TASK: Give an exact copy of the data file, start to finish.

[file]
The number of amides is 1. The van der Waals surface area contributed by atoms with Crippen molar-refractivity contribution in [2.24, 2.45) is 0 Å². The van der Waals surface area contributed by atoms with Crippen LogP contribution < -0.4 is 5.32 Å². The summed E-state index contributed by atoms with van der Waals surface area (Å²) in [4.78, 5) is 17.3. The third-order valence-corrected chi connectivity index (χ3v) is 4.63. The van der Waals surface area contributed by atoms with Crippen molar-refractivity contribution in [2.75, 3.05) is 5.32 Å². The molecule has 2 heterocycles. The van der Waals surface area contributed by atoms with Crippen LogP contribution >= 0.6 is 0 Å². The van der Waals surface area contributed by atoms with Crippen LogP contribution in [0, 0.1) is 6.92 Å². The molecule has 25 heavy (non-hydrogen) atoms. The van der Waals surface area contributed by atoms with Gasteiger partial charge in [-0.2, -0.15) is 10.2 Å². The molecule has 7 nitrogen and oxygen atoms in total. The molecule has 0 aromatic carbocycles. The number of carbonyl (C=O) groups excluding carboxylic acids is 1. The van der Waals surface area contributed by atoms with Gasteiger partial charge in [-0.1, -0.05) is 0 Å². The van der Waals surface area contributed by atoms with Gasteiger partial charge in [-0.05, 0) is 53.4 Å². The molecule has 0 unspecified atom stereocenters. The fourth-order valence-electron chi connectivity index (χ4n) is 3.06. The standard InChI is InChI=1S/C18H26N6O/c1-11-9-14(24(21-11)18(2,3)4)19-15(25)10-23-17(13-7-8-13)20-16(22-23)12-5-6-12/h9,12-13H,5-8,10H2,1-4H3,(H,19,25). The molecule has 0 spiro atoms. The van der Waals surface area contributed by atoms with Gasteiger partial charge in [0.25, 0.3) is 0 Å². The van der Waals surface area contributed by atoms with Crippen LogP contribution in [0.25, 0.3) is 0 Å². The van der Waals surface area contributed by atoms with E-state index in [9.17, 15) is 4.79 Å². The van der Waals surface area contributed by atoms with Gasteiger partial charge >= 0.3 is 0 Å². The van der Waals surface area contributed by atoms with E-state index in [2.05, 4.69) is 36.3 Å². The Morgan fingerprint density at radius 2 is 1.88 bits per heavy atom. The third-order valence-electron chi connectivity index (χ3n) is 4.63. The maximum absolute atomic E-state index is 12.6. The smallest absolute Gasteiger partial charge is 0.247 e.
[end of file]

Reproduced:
The number of amides is 1. The van der Waals surface area contributed by atoms with Crippen molar-refractivity contribution in [2.24, 2.45) is 0 Å². The van der Waals surface area contributed by atoms with Crippen LogP contribution < -0.4 is 5.32 Å². The summed E-state index contributed by atoms with van der Waals surface area (Å²) in [4.78, 5) is 17.3. The third-order valence-corrected chi connectivity index (χ3v) is 4.63. The van der Waals surface area contributed by atoms with Crippen molar-refractivity contribution in [2.75, 3.05) is 5.32 Å². The molecule has 2 heterocycles. The van der Waals surface area contributed by atoms with Crippen LogP contribution >= 0.6 is 0 Å². The van der Waals surface area contributed by atoms with Crippen LogP contribution in [0, 0.1) is 6.92 Å². The molecule has 25 heavy (non-hydrogen) atoms. The van der Waals surface area contributed by atoms with Gasteiger partial charge in [-0.2, -0.15) is 10.2 Å². The molecule has 7 nitrogen and oxygen atoms in total. The molecule has 0 aromatic carbocycles. The number of carbonyl (C=O) groups excluding carboxylic acids is 1. The van der Waals surface area contributed by atoms with Gasteiger partial charge in [-0.1, -0.05) is 0 Å². The van der Waals surface area contributed by atoms with Gasteiger partial charge in [-0.05, 0) is 53.4 Å². The molecule has 0 unspecified atom stereocenters. The fourth-order valence-electron chi connectivity index (χ4n) is 3.06. The standard InChI is InChI=1S/C18H26N6O/c1-11-9-14(24(21-11)18(2,3)4)19-15(25)10-23-17(13-7-8-13)20-16(22-23)12-5-6-12/h9,12-13H,5-8,10H2,1-4H3,(H,19,25). The molecule has 0 spiro atoms. The van der Waals surface area contributed by atoms with Gasteiger partial charge in [0.25, 0.3) is 0 Å². The van der Waals surface area contributed by atoms with Crippen LogP contribution in [0.25, 0.3) is 0 Å². The van der Waals surface area contributed by atoms with E-state index in [9.17, 15) is 4.79 Å². The van der Waals surface area contributed by atoms with Gasteiger partial charge >= 0.3 is 0 Å². The van der Waals surface area contributed by atoms with E-state index in [2.05, 4.69) is 36.3 Å². The Morgan fingerprint density at radius 2 is 1.88 bits per heavy atom. The third-order valence-electron chi connectivity index (χ3n) is 4.63. The maximum absolute atomic E-state index is 12.6. The smallest absolute Gasteiger partial charge is 0.247 e.